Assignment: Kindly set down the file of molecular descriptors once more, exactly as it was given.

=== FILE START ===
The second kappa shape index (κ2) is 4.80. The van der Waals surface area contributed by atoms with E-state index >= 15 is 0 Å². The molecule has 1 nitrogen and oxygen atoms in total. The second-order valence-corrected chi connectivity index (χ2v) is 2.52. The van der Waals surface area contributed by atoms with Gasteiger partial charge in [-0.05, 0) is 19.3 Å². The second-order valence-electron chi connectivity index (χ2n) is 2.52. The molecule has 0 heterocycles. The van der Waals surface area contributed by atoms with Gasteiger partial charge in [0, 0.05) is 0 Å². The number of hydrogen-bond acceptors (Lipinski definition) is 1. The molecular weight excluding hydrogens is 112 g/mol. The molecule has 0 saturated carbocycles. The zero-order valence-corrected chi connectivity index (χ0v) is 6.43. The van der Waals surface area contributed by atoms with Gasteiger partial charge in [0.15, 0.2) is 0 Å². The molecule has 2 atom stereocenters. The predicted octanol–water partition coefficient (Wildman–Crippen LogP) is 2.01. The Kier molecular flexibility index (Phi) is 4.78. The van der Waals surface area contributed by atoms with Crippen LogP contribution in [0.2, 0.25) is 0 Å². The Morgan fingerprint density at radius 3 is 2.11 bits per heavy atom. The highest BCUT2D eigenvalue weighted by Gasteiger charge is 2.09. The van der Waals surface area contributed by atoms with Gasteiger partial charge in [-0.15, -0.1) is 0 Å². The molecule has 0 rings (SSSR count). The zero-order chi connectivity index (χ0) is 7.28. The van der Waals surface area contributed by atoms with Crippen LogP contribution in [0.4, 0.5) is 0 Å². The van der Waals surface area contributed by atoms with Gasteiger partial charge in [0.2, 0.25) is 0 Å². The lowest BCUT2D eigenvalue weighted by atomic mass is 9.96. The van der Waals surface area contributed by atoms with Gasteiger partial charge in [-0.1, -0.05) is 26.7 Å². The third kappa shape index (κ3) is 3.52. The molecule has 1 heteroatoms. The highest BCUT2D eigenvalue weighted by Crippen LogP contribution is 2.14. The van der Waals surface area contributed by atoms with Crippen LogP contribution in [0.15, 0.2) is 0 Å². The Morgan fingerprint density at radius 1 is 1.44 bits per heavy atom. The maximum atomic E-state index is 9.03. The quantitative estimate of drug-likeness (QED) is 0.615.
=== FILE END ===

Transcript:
The second kappa shape index (κ2) is 4.80. The van der Waals surface area contributed by atoms with E-state index >= 15 is 0 Å². The molecule has 1 nitrogen and oxygen atoms in total. The second-order valence-corrected chi connectivity index (χ2v) is 2.52. The van der Waals surface area contributed by atoms with Gasteiger partial charge in [-0.05, 0) is 19.3 Å². The second-order valence-electron chi connectivity index (χ2n) is 2.52. The molecule has 0 heterocycles. The van der Waals surface area contributed by atoms with Gasteiger partial charge in [0, 0.05) is 0 Å². The number of hydrogen-bond acceptors (Lipinski definition) is 1. The molecular weight excluding hydrogens is 112 g/mol. The molecule has 0 saturated carbocycles. The zero-order valence-corrected chi connectivity index (χ0v) is 6.43. The van der Waals surface area contributed by atoms with Gasteiger partial charge in [0.15, 0.2) is 0 Å². The molecule has 2 atom stereocenters. The predicted octanol–water partition coefficient (Wildman–Crippen LogP) is 2.01. The Kier molecular flexibility index (Phi) is 4.78. The van der Waals surface area contributed by atoms with Crippen LogP contribution in [0.2, 0.25) is 0 Å². The Morgan fingerprint density at radius 3 is 2.11 bits per heavy atom. The highest BCUT2D eigenvalue weighted by Gasteiger charge is 2.09. The van der Waals surface area contributed by atoms with Gasteiger partial charge in [-0.15, -0.1) is 0 Å². The molecule has 0 rings (SSSR count). The zero-order chi connectivity index (χ0) is 7.28. The van der Waals surface area contributed by atoms with Crippen LogP contribution in [0.4, 0.5) is 0 Å². The van der Waals surface area contributed by atoms with Gasteiger partial charge in [0.2, 0.25) is 0 Å². The lowest BCUT2D eigenvalue weighted by atomic mass is 9.96. The van der Waals surface area contributed by atoms with Gasteiger partial charge in [-0.1, -0.05) is 26.7 Å². The third kappa shape index (κ3) is 3.52. The molecule has 1 heteroatoms. The highest BCUT2D eigenvalue weighted by Crippen LogP contribution is 2.14. The van der Waals surface area contributed by atoms with Crippen LogP contribution in [0.15, 0.2) is 0 Å². The Morgan fingerprint density at radius 1 is 1.44 bits per heavy atom. The maximum atomic E-state index is 9.03. The quantitative estimate of drug-likeness (QED) is 0.615.